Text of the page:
TOKYO — Panasonic Corp., sinking into its first annual loss in six years, said Wednesday it was slashing about 15,000 jobs and shuttering 27 plants worldwide, joining a string of Japanese companies making deep cuts as they cope with the global slowdown.
Plunging consumer demand, lower gadget prices and the soaring yen, which erodes overseas income, are battering Panasonic, the the world's largest maker of plasma display TVs. It racked up a 63.1 billion yen ($709 million) net loss for the fiscal third quarter compared to a 115.2 billion yen profit the same quarter the previous year.
The Osaka-based manufacturer of cell phones, batteries and camcorders also slashed its forecast for the fiscal year through March to a net loss of 380 billion yen ($4.2 billion), its first annual net loss in six years.
The last time Panasonic reported an annual loss was for the fiscal year ended March 2002, when a global electronics slump and massive restructuring costs contributed to 431 billion yen in red ink.
Since then, the company has been shedding money-losing businesses and focusing on key products such as plasma display TVs to turn itself around.
But the recovery couldn't hold up against the global slowdown set off by the U.S. financial crisis. Sales slid in a wide range of products, including flat-panel TVs, DVD recorders, microwaves, lamps and semiconductors, it said.
The planned job cuts at Panasonic _ half of which will come in Japan _ will come by the end of March 2010, and amount to about 5 percent of its 300,000-strong global work force.
Panasonic also will shutter 14 overseas plants and 13 plants in Japan by the end of March to adjust production and cut costs. The company has 230 production sites around the world but declined to give a regional breakdown.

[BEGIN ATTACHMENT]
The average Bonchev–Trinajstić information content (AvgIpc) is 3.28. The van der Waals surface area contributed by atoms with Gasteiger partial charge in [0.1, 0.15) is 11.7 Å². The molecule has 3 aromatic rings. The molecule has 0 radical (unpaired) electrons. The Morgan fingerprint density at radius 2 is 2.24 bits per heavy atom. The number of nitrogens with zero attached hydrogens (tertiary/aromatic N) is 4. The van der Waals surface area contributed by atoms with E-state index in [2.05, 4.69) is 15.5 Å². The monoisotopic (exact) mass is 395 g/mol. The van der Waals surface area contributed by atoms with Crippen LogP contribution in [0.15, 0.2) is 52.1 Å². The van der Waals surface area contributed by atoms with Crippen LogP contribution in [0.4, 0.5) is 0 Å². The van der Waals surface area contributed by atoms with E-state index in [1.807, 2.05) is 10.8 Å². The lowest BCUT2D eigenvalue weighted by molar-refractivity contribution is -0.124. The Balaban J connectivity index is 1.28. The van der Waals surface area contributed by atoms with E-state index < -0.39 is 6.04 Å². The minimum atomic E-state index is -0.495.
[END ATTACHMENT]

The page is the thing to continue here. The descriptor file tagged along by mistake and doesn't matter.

"The company's business conditions have worsened particularly since last October, due mainly to the rapid appreciation of the yen, sluggish consumer spending worldwide and ever intensified price competition," it said in a statement.
Panasonic's decision to reshape its operations and speed up job cuts was positive, resulting in 300 billion yen in cost savings for the fiscal year through March 2010, said Koya Tabata, an analyst with Credit Suisse in Tokyo.
He also commended the company's relatively quick efforts to adjust inventory and reduce investments to boost profitability in coming months.
"But risks remain," Tabata said. "Panasonic is still expecting a serious sales decline to continue."
Sales for the October-December period dropped 20 percent to 1.880 trillion yen from 2.345 trillion, with overseas sales decreasing 29 percent, and Japanese sales down 10 percent.
The company, formerly named Matsushita Electric Industrial Co. after its founder Konosuke Matsushita, a pioneer in Japanese manufacturing, also lowered its sales forecast for the fiscal year ending March 31, to 7.75 trillion yen from an earlier 8.5 trillion yen.
Panasonic will delay by a half year starting production at two Japan plants _ one for plasma panel TVs to July 2010, and another for liquid crystal display TVs until January 2010, in response to slipping demand for flat-panel TVs, it said.
The latest restructuring measures will cost an additional 190 billion yen on top of the 155 billion yen Panasonic has already announced for the fiscal year through March.
Panasonic is just the latest among Japan's big-name companies to announce massive job cuts and forecast losses in coming months.
Rival Japanese manufacturer Sony Corp. is forecasting a 150 billion yen net loss for the fiscal year through March. The last and only time Sony reported a loss _ the fiscal year ending March 1995 _ the red ink came from one-time losses in its movie division, marred by box office flops and lax cost controls.
Sony is cutting 8,000 of its 185,000 jobs around the world, as well as an additional 8,000 temporary jobs not included in the global tally. It is closing five or six plants, about 10 percent of its 57 factories.
Hitachi Ltd., NEC Corp. and Toshiba Corp. are also all forecasting big losses for the fiscal year.
Panasonic shares rose 1 percent to 1,092 yen. Earnings were announced after trading ended.